You probably also follow some slightly less jacked, but seemingly more intelligent "evidence based" people. These people tell you to be careful of doing too much. "You don't want to over-train."

It's confusing. Who to listen to?

"Why only work out 3 days a week, when I could do 6?"

Here's the thing - building muscle requires progressive overload. Basically, your total volume needs to increase over time. Volume is usually quantified as: "Sets X reps X weight = volume".

^That said, I don't math good. Sooo let's just quantify volume as your TOTAL NUMBER OF HARD SETS. (Hard sets: sets in the 5-20 rep range, finished with 1-3 reps in the tank.)

So, progression over time requires gradually increasing number of hard sets. This leads to eventually adding more training days to make room for the added volume/sets.

Now, this doesn’t mean “more volume ALWAYS equals more growth”.

Your maximum recoverable volume (MRV) is the maximum amount of volume your body can recover from and adapt to. When you’re over your MRV, results are worse, even though you're doing more work.

  Your MRV increases over time. As you continue to incorporate progressive overload, volume gradually increases. But there’s most definitely a point of diminishing returns where volume becomes too much.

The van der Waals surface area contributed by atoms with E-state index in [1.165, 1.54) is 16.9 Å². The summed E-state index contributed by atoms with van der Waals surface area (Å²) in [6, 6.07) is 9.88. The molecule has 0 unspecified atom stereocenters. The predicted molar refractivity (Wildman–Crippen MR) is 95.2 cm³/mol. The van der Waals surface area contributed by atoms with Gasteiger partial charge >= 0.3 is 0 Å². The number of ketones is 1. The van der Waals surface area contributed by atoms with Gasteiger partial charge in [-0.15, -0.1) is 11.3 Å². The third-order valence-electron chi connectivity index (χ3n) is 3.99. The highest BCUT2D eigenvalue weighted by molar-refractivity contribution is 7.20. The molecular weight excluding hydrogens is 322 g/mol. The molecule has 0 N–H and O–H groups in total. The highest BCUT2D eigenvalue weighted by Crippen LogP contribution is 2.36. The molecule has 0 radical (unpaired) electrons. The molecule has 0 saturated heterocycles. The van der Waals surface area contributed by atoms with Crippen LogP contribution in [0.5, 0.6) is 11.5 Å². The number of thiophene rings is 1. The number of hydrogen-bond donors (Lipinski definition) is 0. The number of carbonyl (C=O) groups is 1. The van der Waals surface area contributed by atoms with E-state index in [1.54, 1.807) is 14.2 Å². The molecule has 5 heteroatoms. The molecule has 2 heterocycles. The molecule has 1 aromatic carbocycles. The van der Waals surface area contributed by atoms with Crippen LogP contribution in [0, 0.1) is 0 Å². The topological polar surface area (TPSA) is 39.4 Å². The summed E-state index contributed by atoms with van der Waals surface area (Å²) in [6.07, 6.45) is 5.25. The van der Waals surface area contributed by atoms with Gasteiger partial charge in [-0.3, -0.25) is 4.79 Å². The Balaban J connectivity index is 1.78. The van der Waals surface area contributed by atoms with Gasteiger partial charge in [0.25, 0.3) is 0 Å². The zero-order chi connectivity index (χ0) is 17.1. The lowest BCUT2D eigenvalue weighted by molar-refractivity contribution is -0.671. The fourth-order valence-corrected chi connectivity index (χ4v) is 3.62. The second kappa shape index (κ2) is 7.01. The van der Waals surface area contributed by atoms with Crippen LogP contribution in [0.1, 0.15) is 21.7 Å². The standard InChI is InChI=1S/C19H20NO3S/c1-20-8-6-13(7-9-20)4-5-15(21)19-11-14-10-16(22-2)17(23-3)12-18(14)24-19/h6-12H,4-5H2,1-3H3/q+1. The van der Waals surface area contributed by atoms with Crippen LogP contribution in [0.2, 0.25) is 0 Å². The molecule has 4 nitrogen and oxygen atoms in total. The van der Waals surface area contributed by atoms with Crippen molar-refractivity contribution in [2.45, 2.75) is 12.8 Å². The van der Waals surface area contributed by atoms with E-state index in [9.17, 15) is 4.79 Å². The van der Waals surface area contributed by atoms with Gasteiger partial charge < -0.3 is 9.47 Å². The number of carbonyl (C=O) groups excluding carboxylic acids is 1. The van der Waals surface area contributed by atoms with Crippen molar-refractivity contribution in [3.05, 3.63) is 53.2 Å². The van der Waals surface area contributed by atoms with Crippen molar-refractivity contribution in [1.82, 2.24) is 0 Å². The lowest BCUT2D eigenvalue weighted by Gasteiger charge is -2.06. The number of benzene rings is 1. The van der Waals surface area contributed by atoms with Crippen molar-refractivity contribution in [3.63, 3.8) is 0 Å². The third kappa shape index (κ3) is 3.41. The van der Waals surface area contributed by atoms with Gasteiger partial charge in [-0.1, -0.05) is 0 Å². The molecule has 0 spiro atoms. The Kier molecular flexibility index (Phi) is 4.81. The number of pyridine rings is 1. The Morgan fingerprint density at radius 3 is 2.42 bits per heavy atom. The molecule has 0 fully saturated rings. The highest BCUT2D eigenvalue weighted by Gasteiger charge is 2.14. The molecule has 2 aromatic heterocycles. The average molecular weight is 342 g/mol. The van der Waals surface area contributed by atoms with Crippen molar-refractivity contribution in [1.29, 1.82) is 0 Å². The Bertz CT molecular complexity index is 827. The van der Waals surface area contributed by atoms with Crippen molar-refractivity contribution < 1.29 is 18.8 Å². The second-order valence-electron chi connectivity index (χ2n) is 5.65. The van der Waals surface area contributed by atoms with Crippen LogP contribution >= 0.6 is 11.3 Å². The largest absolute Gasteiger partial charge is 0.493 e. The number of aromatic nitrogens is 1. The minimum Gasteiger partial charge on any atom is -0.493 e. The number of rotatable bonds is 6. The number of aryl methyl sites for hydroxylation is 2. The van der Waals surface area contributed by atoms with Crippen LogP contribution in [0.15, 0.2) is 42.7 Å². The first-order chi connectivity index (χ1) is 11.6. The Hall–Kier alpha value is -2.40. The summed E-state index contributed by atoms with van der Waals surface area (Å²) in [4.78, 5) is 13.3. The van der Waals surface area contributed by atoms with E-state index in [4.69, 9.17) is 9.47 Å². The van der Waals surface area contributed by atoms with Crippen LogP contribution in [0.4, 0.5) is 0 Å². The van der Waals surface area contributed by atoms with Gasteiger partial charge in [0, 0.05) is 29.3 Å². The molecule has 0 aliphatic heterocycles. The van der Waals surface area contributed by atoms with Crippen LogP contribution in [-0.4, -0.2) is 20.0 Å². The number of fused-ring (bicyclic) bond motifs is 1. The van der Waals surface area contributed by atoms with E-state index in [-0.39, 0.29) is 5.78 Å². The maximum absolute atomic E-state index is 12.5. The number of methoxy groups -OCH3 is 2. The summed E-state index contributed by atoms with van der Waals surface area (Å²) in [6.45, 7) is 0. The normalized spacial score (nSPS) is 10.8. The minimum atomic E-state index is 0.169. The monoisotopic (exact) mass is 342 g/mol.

This varies a lot by individual, but we can generally assume the longer someones been training properly, the higher their MRV will be.

Point being, if you’re new to lifting and start right out of the gate training 6 times per week - you'll get WORSE results than training 3-4 times per week. 

Realistically, most can achieve their goal physique training 4 times per week.

As you get more advanced, if you want to push the envelope, and compete in a sport like bodybuilding or powerlifting (or you just really love lifting), 5-6 training sessions per week is an option. But again, don't start here.

Signs You're At Or Near Your Ideal Number Of Hard Sets

Your strength is consistently increasing on the compound lifts

You're consistently sore.

You're getting good pumps.

You're pushing yourself, but don't feel "run down".

This where you're at? Don't add sets/training days. Focus on adding weight to your compound lifts while staying in the 8-15 rep range.